You might say: 

  • “I know you wanted to hug Kira, but she found it too tight and didn’t like it. Have you ever been hugged too hard?”
  • “When you hit your brother with the toy sword, it hurt him. You felt like that when you bumped into the fence.” 

Once they imagine themselves in a similar situation, it’s easier for them to respect how the other person feels.

Spotting body language clues

Some children find it hard to say how they feel, but show they’re unhappy through their body language. Children can find it hard to recognise these signs. For example, they might not spot a friend is finding a game too rough, or that Mum doesn’t want a kiss right now.

You can help your child recognise these body language clues by pointing them out to your child. Name the different emotions, so they spot the signs that someone is feeling unhappy, annoyed, or frustrated.

Body consent

Children can learn from a very young age that everyone has rights over their own body. No one should touch their body without permission and there are some parts of their body which are private.

The NSPCC has a brilliant PANTS campaign with a catchy song that’s great for younger children:

Bath time is also an opportunity to practise the idea of consent with younger children. You can ask permission to touch parts of their body to wash them. If they say no, that’s fine – show them how they need to wash and let them get on with it themselves. It shows them you respect their body and the choice they’ve made. 

Talking openly about body parts encourages them to speak to you if they don’t feel comfortable about a situation or a person. Use correct body part names and avoid using any confusing nicknames.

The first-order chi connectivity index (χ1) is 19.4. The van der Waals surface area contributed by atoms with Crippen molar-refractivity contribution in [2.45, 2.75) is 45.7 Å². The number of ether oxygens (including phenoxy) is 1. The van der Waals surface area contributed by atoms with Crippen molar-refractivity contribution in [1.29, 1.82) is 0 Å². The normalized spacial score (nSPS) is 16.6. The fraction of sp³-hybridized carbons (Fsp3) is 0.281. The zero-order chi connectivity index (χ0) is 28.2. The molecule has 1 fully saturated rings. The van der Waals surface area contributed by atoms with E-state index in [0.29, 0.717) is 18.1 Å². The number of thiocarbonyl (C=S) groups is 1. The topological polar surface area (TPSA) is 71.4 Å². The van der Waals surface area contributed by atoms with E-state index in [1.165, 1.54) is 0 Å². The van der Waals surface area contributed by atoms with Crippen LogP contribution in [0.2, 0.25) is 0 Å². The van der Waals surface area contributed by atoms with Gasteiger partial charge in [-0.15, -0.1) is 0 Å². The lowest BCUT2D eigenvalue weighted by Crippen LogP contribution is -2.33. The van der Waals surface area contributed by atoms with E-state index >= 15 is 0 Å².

Being matter-of-fact helps avoid any embarrassment and encourages them to talk with you and ask questions. And it’s okay if you don’t know the answer. You can say, “That’s a brilliant question. I’ll find out the answer and let you know.”

How to talk about consent with your child

The best way to talk about consent is to make it part of your everyday conversation, rather than sitting down for a serious discussion. Talk about what you’ve seen on a TV show, read in a book, or experienced in everyday life.

Stay relaxed and be open to your child asking questions and being curious. You might feel embarrassed or uncomfortable at first, but the more open you are to these conversations, the easier it becomes. 

Further support

There are lots of helpful books about consent that are suitable for younger children. While we like to share helpful resources, we don’t support or encourage any particular book, and encourage you to check before purchasing. 

Useful books about consent:

The NSPCC has a range of resources about keeping children safe, including how to spot signs of child abuse

Next steps

We know it can be hard to have these difficult conversations with your child. Browse our available classes to see our upcoming events. They can help you understand your child’s behaviour and learn practical ways to improve family communication.